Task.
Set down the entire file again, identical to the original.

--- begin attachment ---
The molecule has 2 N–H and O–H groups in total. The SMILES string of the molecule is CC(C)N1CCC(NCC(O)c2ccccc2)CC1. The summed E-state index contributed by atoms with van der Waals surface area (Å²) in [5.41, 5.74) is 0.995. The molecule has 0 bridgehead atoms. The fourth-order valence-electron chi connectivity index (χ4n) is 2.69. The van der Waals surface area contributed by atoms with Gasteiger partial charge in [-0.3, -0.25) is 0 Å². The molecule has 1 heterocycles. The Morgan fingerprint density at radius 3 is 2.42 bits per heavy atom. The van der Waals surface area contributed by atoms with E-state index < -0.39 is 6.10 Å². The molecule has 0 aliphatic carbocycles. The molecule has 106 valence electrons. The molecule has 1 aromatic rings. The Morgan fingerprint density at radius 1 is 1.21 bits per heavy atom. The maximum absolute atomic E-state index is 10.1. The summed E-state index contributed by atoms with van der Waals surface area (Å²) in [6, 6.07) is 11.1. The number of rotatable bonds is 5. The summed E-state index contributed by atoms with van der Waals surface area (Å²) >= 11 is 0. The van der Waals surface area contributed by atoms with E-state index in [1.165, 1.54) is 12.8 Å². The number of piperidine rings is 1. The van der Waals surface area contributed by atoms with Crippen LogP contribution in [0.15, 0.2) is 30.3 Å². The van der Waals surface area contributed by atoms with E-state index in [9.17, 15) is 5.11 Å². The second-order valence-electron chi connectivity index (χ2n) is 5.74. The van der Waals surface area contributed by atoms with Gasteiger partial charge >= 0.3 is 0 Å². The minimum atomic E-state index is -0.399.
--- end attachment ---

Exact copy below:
The molecule has 2 N–H and O–H groups in total. The SMILES string of the molecule is CC(C)N1CCC(NCC(O)c2ccccc2)CC1. The summed E-state index contributed by atoms with van der Waals surface area (Å²) in [5.41, 5.74) is 0.995. The molecule has 0 bridgehead atoms. The fourth-order valence-electron chi connectivity index (χ4n) is 2.69. The van der Waals surface area contributed by atoms with Gasteiger partial charge in [-0.3, -0.25) is 0 Å². The molecule has 1 heterocycles. The Morgan fingerprint density at radius 3 is 2.42 bits per heavy atom. The van der Waals surface area contributed by atoms with E-state index < -0.39 is 6.10 Å². The molecule has 0 aliphatic carbocycles. The molecule has 106 valence electrons. The molecule has 1 aromatic rings. The Morgan fingerprint density at radius 1 is 1.21 bits per heavy atom. The maximum absolute atomic E-state index is 10.1. The summed E-state index contributed by atoms with van der Waals surface area (Å²) in [6, 6.07) is 11.1. The number of rotatable bonds is 5. The summed E-state index contributed by atoms with van der Waals surface area (Å²) >= 11 is 0. The van der Waals surface area contributed by atoms with E-state index in [1.165, 1.54) is 12.8 Å². The number of piperidine rings is 1. The van der Waals surface area contributed by atoms with Crippen LogP contribution in [0.15, 0.2) is 30.3 Å². The van der Waals surface area contributed by atoms with E-state index in [9.17, 15) is 5.11 Å². The second-order valence-electron chi connectivity index (χ2n) is 5.74. The van der Waals surface area contributed by atoms with Gasteiger partial charge >= 0.3 is 0 Å². The minimum atomic E-state index is -0.399.